As much of Israel was in flames, the chief rabbi of Samaria, Elyakim Levanon, declared that the fires were “divine punishment” for the government’s plans to evacuate the settlement of Amona, built in violation of Israeli law. To William Kolbrener, such simplistic explanations of human suffering insult the Jewish theological tradition.
If only the Regulation Bill—the Knesset move to legalize outposts in the West Bank—had already passed, Levanon assures us, then maybe the nation would have been saved from the punishment of the current wave of fires. “Until the threat of eviction is lifted,” he prophetically intones, “no rain will fall.” But the day the bill is passed, “that very day the rains of blessing will begin to fall.”
Notwithstanding Levanon’s pretense to know the divine mind, Jewish tradition warns against such speculative ḥutzpah. . . . [By contrast], Levanon’s version of the divine is a God tailor-made for his followers, a God who satisfies their simplistic political narrative, but also for the skeptical secular left because this God is so easily dismissed as a childish fantasy. Indeed, Levanon provides a straw-man of God and religion that would make any rational person think: Judaism is a primitive endeavor, a silly crutch for the weak and unenlightened.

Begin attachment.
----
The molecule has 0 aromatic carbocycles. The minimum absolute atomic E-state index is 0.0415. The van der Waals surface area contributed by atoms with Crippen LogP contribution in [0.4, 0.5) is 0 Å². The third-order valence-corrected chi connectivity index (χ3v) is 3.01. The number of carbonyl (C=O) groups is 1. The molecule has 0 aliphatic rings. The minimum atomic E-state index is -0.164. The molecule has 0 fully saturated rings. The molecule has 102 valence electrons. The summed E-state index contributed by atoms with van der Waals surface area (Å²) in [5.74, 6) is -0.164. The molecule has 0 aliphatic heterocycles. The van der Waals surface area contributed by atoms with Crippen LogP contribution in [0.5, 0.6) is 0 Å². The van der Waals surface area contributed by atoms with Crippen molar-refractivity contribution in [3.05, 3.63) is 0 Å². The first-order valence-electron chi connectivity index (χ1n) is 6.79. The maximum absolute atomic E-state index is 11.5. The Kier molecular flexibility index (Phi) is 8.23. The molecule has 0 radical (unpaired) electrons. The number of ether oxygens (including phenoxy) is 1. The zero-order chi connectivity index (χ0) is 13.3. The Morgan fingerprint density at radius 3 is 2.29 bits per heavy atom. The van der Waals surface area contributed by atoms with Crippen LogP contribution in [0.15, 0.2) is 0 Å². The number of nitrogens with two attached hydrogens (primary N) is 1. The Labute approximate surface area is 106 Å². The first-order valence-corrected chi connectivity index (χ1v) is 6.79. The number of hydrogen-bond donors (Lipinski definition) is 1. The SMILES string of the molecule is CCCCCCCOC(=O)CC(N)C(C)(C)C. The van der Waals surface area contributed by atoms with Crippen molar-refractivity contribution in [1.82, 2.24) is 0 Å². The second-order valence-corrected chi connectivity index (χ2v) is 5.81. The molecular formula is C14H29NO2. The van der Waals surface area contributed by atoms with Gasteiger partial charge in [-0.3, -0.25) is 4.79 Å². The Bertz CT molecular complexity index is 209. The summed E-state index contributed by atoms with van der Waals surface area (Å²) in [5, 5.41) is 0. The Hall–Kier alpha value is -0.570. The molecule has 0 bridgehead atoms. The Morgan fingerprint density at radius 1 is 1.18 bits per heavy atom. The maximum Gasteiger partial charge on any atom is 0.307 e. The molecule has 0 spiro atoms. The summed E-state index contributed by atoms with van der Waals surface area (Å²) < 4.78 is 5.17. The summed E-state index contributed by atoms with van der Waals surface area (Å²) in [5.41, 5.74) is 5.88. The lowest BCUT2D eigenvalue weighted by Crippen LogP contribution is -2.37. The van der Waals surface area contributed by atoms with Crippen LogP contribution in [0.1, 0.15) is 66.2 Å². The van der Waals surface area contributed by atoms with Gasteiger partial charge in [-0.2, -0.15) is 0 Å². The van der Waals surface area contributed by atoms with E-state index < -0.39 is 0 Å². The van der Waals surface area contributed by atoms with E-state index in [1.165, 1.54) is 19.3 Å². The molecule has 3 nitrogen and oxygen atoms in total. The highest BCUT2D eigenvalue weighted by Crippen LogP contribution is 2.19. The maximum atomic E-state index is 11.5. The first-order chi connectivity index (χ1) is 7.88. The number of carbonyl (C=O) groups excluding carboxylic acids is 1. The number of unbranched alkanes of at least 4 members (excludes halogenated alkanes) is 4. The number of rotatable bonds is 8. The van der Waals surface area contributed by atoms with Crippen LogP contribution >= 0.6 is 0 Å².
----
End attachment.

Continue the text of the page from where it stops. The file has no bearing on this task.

But not all Jewish theologians act as God’s accountant, keeping track of the balances of divine reward and punishment. For Rabbi Joseph Soloveitchik, writing in 1956, the pronouncement in Genesis that the world is “very good” is made only from God’s perspective; man, however, experiences evil, suffering, and death as stubborn realities. Man, with his “partial vision,” Soloveitchik continues, cannot make sense of the universe, certainly not speculate about how God “governs the world.” . . .
[According to Soloveitchik], we cannot explain the existence of evil, but we can ask ourselves what to do when confronted by it. We might ask, for example: what forms of kindness and generosity can we offer to those who endure hardship, to those in Israel who were injured or lost their homes? . . . Soloveitchik may not, like Levanon, offer the consolation of theodicy, with pat explanations of suffering and evil, but he does appeal to the potential for human nobility, to transform the experience of evil into action—into the consolation of others who are suffering.